Homemade ESR meter

My ESR meter, assembled
Meter with "crude hand drawn scale." Unfortunately the calibration resistors I used made the scale look linear somehow.

assembled second version
"Butterdish" meter with crappy 200µA meter. "Tuning" scale markings are deceptively close if you take the number and divide by 2 (i.e. if you read 4, the ESR is actually 2 ohms).

The inductor in this one was self wound using the input filter of a dead ATX PSU, I used 90 turns of #30 for the primary (new) and 9 turns of #26 (scavanged from original winding on the core) for the secondary.

About the ESR meter

This is my high frequency (about 60KHz) AC ohmmeter, which is based off of Manfred's ESR meter. Since I get really frustrated at point to point on perfboard I designed a PCB for the circuit. Believe me I had enough wirewrap and perfboard for a while. (And I just can't get myself to do deadbug proto. Don't know why but it's just not my thing.) I suspect if you prefer using perf board, you can use the PCB layout as a guide. I found a way to lay out the board without jumpers.

Gerber files available are here, xpcb source is here.

The Op Amp

Note that I also used a TL082 instead of a TL062 or even TL072. It still works. Since it's in a socket I'll see what happens with other op amps such as LM358, LM1458, and maybe even an LM6142 RRIO which is probably overkill. Why did I use a TL082? because I have a bunch of them... And a lot of LM1458's... Maybe I should have used dual 741's because I have a boatload of those along with LF355 and LF356... I wish I had a few LM358 and LM324, these op amps should be pretty good. Only a few LM6142's unfortunately. I think I may also have a TS512AN's... I have a few RRIO TLV2374 too...
The LM1458 oscillated at a lower than expected frequency and apparently the amplifier stage did not work. It figures, it's an ancient dual unit. It probably does not like being run at 5V. After noticing the LM358 not working well, the LM6142 will likely have the same problem. It wasn't until I compared the datasheets of my op amp stockpile until it was clear - the input impedence of the rail-capable opamps is not nearly as high as the non rail-to-rail op amps. The LM6142's inputs are just atrocious. I suppose you can look for other JFET or CMOS op amps like LF353 or (I don't have any CMOS op amps to suggest), just don't try to sub in bipolar op amps without circuit modification.

You do know what, after studying the circuit a bit more, it leaves a bit to be desired. Due to the amplifier biasing I would imagine that there's no reason why any op amp wouldn't work here, except for the fact that the AC voltage in the original design seems to be biased strangely, though it still works for the TL062/TL082/TL084. The other issue is the fact it runs off of 5V: for many older op amps, this is on the low end borderline of the usable operation region, hence not getting enough voltage swing to drive the meter.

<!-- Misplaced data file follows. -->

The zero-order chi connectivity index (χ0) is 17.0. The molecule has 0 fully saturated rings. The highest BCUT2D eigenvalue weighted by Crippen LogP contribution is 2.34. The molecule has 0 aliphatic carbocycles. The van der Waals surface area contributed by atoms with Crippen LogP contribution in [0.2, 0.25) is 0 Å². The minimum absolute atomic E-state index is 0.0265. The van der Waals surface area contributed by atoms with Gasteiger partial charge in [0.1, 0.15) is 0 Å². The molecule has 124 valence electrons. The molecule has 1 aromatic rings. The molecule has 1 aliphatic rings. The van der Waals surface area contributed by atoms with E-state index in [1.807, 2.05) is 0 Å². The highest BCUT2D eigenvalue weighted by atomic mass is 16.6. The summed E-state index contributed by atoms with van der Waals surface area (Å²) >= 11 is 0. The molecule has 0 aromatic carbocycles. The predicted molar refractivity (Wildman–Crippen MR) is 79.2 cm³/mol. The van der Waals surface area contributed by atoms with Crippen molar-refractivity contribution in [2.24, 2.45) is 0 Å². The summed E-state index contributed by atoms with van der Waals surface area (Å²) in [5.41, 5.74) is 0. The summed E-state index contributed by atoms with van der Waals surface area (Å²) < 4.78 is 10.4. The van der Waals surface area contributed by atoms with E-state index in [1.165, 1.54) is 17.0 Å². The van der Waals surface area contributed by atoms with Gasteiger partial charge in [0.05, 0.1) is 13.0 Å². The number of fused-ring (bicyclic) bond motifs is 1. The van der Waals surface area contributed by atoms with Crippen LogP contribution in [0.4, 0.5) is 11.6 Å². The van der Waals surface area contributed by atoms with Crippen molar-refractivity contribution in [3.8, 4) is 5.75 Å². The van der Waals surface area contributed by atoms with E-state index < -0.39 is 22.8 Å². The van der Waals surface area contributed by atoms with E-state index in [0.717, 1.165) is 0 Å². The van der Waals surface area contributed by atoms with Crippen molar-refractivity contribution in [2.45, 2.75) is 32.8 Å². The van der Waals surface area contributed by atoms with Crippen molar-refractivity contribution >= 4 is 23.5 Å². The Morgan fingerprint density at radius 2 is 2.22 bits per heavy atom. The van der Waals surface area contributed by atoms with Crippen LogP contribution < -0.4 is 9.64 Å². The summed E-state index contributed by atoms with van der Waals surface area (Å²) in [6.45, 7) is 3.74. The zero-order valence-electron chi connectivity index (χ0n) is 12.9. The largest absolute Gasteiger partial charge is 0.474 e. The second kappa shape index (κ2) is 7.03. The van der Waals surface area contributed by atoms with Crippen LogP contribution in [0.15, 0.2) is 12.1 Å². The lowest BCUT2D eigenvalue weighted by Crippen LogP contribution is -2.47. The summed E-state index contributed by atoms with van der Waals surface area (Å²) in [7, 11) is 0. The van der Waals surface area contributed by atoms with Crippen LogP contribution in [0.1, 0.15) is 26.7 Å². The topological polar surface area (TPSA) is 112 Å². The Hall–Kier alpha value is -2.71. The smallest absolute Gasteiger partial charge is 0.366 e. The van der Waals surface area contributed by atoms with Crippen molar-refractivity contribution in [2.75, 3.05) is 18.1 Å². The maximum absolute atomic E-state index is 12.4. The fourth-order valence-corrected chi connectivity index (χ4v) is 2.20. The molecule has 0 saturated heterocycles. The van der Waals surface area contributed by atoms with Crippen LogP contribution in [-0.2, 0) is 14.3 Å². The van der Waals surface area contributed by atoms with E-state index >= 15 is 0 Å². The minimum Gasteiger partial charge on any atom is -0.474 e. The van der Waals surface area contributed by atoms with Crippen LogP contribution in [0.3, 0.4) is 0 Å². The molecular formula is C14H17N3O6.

The Detector amplifier

I had to tweak the gain of the detection, R8, with using the probably same T1 from a broken PC ATX power supply. With the approx 8:1 transformer I pulled out, I needed to use a 10K resistor for R8 (originally 39K) to get reasonable response. Also, if you're staring at the board and notice I have the wrong values on the board, you're right. Good catch, I'm just using parts from my junkbox (a vast majority of the parts are recycled!) and deemed some of the values noncritical.

Circuit notes

Please, PLEASE put R11 (the potentiometer) somewhere easily accessible from the outside. The circuit is extremely temperature sensitive for me (hey wait, doesn't that sound like bad capacitors?) and tweaking the resistor is needed fairly frequently. However I've noticed a lot of bad caps are really bad, and the meter error isn't such a big deal. Just make sure you short the two leads occasionally and know exactly what your "0 ohm" reading should be, and take it from there. Bad capacitors tend to show up considerably different than the "0 ohm" reading - as ESR rises, losses from charge/discharge increase generating more heat. This heat causes more electrolyte to boil off, and causes a vicious cycle, destroying the capacitor.

Though I used a 200µA meter in the butterdish meter, it does not work very well, full scale is hard to attain with the circuit as-is. I was attempting a 1mA meter which won't work at all due to the limited output voltage swing of the op amp. So please stick with 100µA or lower meter. Perhaps increasing R8 along with increasing C6 may help.
Then again, I don't know about the ESR of the caps C2 (coupling capacitor on primary side of transformer) and C3 (not marked on PCB, but it's the capacitor coupling the probe, connected to R7 and R6). If these have high ESR, then the scale reading won't go very high... So, time to test the ESR of these caps... uhoh... Now how do I test the ESR of these caps... :-)

This is the PCB I used in the black meter, sans the variable resistor.

XPCB screenshot of the layout


As I drained down its first PP3/9V battery, the meter behaves very oddly and claims infinite resistance for a dead short when the battery is weak. Therefore check the battery when its behavior is unexpected.

Other uses

The ESR meter can be used to measure the ESR of AA and AAA NiMH and NiCd batteries, which also should have very low ESR. If the cells have over 1Ω ESR, those are bad cells. I'd even venture that 500 mΩ is bad too... As the circuit will discharge batteries (due to the dual 10Ω clamping resistors), don't leave it connected too long. Do not measure the ESR of 9V batteries or anything higher than 2 volts.


Well, I reused a lot of parts to build my ESR meter. Recycled parts used:
about half the resistors
all the capacitors
Transformer (did not rewind!)

New parts
other half of the resistors
Potentiometer R11
PCB (It is custom, after all.)
IC socket